A small little street in the North Wall community of Dublin city faces an uncertain future in the shadow of the Custom House Docklands Scheme. The development promises to bring employment to the area but the people of Sheriff Street are sceptical.(1988)
The area of Sheriff Street in Dublin's North Inner City was a vibrant and thriving community in the 1960s but things began to change with the decline of the docks and the closure of local businesses which lead to huge unemployment in the area and, in turn, offered little hope for the younger generations. The lack of employment literally tore the heart out of the community with a lot of the older, more established families, leaving the area and it began to rapidly deteriorate.
By the late 1980s, Sheriff Street was in desperate need of an injection of money or some sort of rejuvenation scheme; the pavements were littered with rubbish while sewage poured from open drains near areas where children played. Many parents complained of the serious health risks to their children as a large number of them suffered from infections as a direct result of the unsanitary conditions.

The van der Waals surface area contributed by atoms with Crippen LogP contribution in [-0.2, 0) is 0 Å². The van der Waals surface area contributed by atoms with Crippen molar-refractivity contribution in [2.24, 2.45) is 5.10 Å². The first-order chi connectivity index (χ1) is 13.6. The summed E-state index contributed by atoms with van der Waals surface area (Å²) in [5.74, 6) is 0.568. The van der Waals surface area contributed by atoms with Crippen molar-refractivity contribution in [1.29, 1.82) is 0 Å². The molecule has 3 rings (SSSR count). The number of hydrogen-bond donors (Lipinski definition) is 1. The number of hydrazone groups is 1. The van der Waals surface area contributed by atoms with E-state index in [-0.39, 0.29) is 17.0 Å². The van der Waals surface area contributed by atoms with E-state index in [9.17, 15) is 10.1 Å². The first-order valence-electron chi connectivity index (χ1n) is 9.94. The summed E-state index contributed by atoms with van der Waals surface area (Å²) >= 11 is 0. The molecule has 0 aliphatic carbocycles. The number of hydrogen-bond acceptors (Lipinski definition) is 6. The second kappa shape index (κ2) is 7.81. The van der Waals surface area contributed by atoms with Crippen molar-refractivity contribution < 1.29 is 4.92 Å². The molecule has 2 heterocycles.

The people of Sheriff Street wonder why they have been continuously overlooked and neglected by Dublin Corporation. The flats are seriously rundown, with a huge amount of them uninhabitable, which raises the question, are the local people being forced out of their community where they have lived for generations?
With a serious lack of employment or resources being invested in the area, Sheriff Street started to get a bad name which in turn tarnished all the people in the North Wall community and made it even more difficult for them to gain employment. Crime, mainly vandalism, soared during this time and it was mainly borne out of boredom and an understanding of a lack of any real prospects for the future. Some of the young men in the area have never worked a day in their life while others have turned to crime to help provide for their families.
The development of the Custom House Dockland's Scheme guarantees to pump investment and employment into the North Wall communities, but for the local people, who have endured broken promises over the years, they remain largely sceptical.
Presented and Produced by Karen O'Connor ( First Broadcast on the 19th of July, 1988)